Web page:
August 2012


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A beautiful We are not just Rugelach anymore… Let My Mother’s Delicacies design the for your special day.

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NEPAVoices

Craig Best, President & CEO, Penn Security Bank and Trust Company and Penseco Financial Services Corporation Shares Insight on Banking’s Role in Economic Development

“T

Their Communities In 2011, the Pennsylvania Bankers Association collected information from the banks in our state. The data indicates that Pennsylvania banks donated close to $300 million to Pennsylvania charities and non-profit organizations during 2011. The data also showed that employees of Pennsylvania banks volunteered almost two million hours of community service within their local markets.

he last four years have proven to be very difficult for our national and regional economy. The collapse of the housing market, high unemployment and volatile fuel prices have placed tremendous strain on our area’s families, businesses and municipalities. Massive efforts have been implemented to reverse our economic slowdown. The Federal Reserve committed to keep rates low, making it more affordable for consumers and businesses to borrow money. The Federal government implemented a major stimulus package and extended unemployment benefits in an effort to stabilize consumer spending. Just as our economy begins to show signs of improvement, concerns of the European liquidity crisis spreading to the United States have caused some companies to pull back on their expansion plans. Vital to economic development is a strong banking network. A bank’s role in stimulating economic activity is felt in three important areas: Providing Funding for Small Businesses “Small businesses are the primary source of employment in our region, and community banks are the primary source of funding for small businesses. Small companies are not normally able to access the capital markets through 48

investment banks. They typically go to community banks for commercial mortgages or lines of credit to fund business expansion or working capital. Craig a Banks are Large Michae nd l. Employers in NEPA The government’s FDIC and Bureau of Labor Statistics’ data indicates there are 17 community banks headquartered in our region and another 12 regional banks with branch networks in NEPA. These banks employ over 12,000 residents in our region. These employees, as well as the banks themselves, purchase the majority of their goods and services from our local economy.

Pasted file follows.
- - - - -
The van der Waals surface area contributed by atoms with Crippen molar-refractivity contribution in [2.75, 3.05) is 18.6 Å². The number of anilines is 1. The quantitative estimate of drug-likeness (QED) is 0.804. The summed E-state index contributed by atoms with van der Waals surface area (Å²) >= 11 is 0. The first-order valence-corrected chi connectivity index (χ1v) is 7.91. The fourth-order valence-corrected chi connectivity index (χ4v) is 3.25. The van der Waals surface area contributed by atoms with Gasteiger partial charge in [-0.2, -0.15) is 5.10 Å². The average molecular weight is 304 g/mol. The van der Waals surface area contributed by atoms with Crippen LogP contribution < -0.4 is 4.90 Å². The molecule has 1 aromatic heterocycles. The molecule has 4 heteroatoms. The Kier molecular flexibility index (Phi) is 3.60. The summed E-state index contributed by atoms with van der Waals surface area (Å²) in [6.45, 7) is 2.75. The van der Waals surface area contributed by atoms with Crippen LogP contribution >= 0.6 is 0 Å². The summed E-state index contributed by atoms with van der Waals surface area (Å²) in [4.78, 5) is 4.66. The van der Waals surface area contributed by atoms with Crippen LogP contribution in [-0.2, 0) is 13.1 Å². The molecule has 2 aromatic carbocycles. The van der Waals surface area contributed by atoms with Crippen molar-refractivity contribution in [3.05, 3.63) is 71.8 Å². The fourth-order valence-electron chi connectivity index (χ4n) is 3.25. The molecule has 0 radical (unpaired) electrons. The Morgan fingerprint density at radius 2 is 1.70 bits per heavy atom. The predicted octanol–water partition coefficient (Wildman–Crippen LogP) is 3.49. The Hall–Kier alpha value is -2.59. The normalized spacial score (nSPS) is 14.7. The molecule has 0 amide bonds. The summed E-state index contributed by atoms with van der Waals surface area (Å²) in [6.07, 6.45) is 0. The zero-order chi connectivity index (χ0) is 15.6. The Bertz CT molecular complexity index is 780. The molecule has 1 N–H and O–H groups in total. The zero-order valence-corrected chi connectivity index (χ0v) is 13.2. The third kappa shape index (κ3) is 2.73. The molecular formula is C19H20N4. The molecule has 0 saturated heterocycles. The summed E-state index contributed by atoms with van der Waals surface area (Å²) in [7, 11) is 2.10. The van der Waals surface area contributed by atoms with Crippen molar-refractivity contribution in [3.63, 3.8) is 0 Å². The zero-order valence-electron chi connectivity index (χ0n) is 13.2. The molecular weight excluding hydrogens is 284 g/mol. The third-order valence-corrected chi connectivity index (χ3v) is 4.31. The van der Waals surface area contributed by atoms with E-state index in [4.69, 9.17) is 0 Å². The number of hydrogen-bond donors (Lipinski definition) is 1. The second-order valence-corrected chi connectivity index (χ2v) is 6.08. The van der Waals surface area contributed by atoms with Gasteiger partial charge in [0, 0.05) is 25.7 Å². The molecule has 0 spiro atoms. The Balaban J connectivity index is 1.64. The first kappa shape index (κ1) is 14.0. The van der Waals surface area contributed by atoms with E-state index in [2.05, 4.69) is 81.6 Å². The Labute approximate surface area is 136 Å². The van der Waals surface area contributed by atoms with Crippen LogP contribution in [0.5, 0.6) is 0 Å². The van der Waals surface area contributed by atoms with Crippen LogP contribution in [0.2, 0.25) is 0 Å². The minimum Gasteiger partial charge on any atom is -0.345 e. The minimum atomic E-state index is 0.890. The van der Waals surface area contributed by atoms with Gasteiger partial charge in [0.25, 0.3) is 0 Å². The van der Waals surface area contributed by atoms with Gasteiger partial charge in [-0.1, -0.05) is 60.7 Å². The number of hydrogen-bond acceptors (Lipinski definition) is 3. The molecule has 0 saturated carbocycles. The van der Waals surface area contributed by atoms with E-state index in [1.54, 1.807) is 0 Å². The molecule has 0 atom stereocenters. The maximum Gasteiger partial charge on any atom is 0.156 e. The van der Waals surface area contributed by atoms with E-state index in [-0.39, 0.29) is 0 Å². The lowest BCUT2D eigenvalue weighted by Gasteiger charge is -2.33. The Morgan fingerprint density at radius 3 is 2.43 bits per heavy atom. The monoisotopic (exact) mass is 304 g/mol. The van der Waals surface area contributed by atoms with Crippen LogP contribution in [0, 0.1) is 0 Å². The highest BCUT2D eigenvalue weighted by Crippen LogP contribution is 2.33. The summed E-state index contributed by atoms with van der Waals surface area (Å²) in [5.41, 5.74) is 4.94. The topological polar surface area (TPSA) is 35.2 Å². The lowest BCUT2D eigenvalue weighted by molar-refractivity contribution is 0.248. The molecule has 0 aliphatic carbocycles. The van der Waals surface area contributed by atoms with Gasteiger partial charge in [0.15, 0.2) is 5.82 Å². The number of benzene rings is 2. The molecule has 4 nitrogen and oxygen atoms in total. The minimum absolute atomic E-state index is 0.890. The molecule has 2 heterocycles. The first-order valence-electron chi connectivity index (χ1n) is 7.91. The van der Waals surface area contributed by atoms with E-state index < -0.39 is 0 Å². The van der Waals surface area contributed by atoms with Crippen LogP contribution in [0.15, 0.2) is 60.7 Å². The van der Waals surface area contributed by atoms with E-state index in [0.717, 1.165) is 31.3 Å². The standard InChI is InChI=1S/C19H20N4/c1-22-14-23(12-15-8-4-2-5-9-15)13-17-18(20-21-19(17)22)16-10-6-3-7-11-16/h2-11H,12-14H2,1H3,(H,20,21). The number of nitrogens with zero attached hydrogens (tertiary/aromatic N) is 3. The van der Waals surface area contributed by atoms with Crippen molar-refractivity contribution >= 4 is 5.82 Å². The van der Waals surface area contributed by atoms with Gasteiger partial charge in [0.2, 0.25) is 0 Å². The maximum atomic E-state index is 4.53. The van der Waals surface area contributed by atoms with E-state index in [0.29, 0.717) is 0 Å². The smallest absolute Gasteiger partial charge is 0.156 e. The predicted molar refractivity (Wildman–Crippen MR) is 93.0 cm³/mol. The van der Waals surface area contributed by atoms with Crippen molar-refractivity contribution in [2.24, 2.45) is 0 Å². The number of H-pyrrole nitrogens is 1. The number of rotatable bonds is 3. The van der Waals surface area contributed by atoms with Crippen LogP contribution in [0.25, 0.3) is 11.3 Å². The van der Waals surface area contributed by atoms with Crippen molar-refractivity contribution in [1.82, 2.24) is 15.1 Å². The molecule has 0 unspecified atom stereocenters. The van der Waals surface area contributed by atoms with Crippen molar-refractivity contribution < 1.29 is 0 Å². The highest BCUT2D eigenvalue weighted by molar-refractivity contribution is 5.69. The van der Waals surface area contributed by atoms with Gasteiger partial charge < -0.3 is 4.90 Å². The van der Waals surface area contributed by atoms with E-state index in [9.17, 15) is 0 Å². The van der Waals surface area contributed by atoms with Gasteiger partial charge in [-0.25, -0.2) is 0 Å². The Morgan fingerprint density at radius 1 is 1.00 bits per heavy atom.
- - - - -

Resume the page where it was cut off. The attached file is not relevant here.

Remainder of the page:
Banks Give Back to HappeningsMagazinePA.com

Lisa Best

with the

ir sons,

Bill and

Our region is fortunate to have such a large network of community and regional banks serving our area. Our strong banking network provides commercial funding to area businesses, a large employment base and significant contributions to local charities. Our banking system is a key driver to economic recovery.

-Craig Best, President & CEO, Penn Security Bank and Trust Company and Penseco Financial Services Corporation August 2012


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F ind the perfect engagement, shower or wedding gift at The Carriage Barn, the largest antique store in NEPA.

Here you are sure to a find a unique selection of timeless beauty. Perhaps, you have a treasure of your own that you would like restored to its former glory- entrust it to our expert refinishers for a truly meaningful gift or leave the shopping to the happy couple with a Carriage Barn gift certificate. Whatever you choose will express your good wishes by bridging the romance of the past with the promise of their future. It’s all to be found at…

1494 Fairview Road, Clarks Summit, PA From I-81: Take Waverly Exit 197 Going North: right at end of ramp, then the next two rights Going South: left at end of ramps, then the next two rights

www.carriagebarnantiques.com • (570) 587-5405


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How Do Nursing Home Bills Get Paid? By Atty. James J. Gillotti, Certified Elder Law Attorney, Oliver, Price & Rhodes www.oprlaw.com There are four possible sources of payment for care provided to the resident of a skilled nursing facility. 1. Medicare will pay for room and board and services only if the resident is responding to therapy and if the admission followed a hospitalization of at least three days. Medicare pays for the first 20 days in full. After that, the resident pays a copay of $144.50 per day, which is usually covered by private health insurance (Medicare supplement). The maximum time period Medicare will pay for is 100 days or once the patient’s condition reaches a plateau. If a patient enters a nursing home without a hospitalization within 30 days before admission, Medicare will not pay any bills.

50

2. Long-term care insurance will cover an extended stay in a nursing home (unlike regular medical insurance). 3. "Private pay" is payment from the resident’s own